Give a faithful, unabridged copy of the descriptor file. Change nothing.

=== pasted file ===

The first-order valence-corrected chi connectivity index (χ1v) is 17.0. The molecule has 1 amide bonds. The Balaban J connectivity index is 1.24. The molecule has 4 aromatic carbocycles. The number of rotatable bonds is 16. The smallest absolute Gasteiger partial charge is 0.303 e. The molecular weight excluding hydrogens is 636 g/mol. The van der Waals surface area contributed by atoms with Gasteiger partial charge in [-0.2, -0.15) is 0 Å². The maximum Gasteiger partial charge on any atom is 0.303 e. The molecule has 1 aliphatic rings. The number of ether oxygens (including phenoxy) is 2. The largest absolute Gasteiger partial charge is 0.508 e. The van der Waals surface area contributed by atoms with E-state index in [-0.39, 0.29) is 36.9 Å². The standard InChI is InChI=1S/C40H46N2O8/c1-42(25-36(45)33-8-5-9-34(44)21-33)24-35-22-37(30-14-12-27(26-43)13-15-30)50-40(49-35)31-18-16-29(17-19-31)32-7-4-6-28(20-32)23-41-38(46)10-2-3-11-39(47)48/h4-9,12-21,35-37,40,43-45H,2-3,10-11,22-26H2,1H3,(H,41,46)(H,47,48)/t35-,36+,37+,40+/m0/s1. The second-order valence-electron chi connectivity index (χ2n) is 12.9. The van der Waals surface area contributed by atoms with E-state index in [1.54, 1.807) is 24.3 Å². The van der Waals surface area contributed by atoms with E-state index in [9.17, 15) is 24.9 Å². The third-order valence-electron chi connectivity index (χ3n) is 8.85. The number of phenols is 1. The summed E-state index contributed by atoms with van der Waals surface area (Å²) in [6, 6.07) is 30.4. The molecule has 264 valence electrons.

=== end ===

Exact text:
The first-order valence-corrected chi connectivity index (χ1v) is 17.0. The molecule has 1 amide bonds. The Balaban J connectivity index is 1.24. The molecule has 4 aromatic carbocycles. The number of rotatable bonds is 16. The smallest absolute Gasteiger partial charge is 0.303 e. The molecular weight excluding hydrogens is 636 g/mol. The van der Waals surface area contributed by atoms with Gasteiger partial charge in [-0.2, -0.15) is 0 Å². The maximum Gasteiger partial charge on any atom is 0.303 e. The molecule has 1 aliphatic rings. The number of ether oxygens (including phenoxy) is 2. The largest absolute Gasteiger partial charge is 0.508 e. The van der Waals surface area contributed by atoms with E-state index in [-0.39, 0.29) is 36.9 Å². The standard InChI is InChI=1S/C40H46N2O8/c1-42(25-36(45)33-8-5-9-34(44)21-33)24-35-22-37(30-14-12-27(26-43)13-15-30)50-40(49-35)31-18-16-29(17-19-31)32-7-4-6-28(20-32)23-41-38(46)10-2-3-11-39(47)48/h4-9,12-21,35-37,40,43-45H,2-3,10-11,22-26H2,1H3,(H,41,46)(H,47,48)/t35-,36+,37+,40+/m0/s1. The second-order valence-electron chi connectivity index (χ2n) is 12.9. The van der Waals surface area contributed by atoms with E-state index in [1.54, 1.807) is 24.3 Å². The van der Waals surface area contributed by atoms with E-state index in [9.17, 15) is 24.9 Å². The third-order valence-electron chi connectivity index (χ3n) is 8.85. The number of phenols is 1. The summed E-state index contributed by atoms with van der Waals surface area (Å²) in [6, 6.07) is 30.4. The molecule has 264 valence electrons.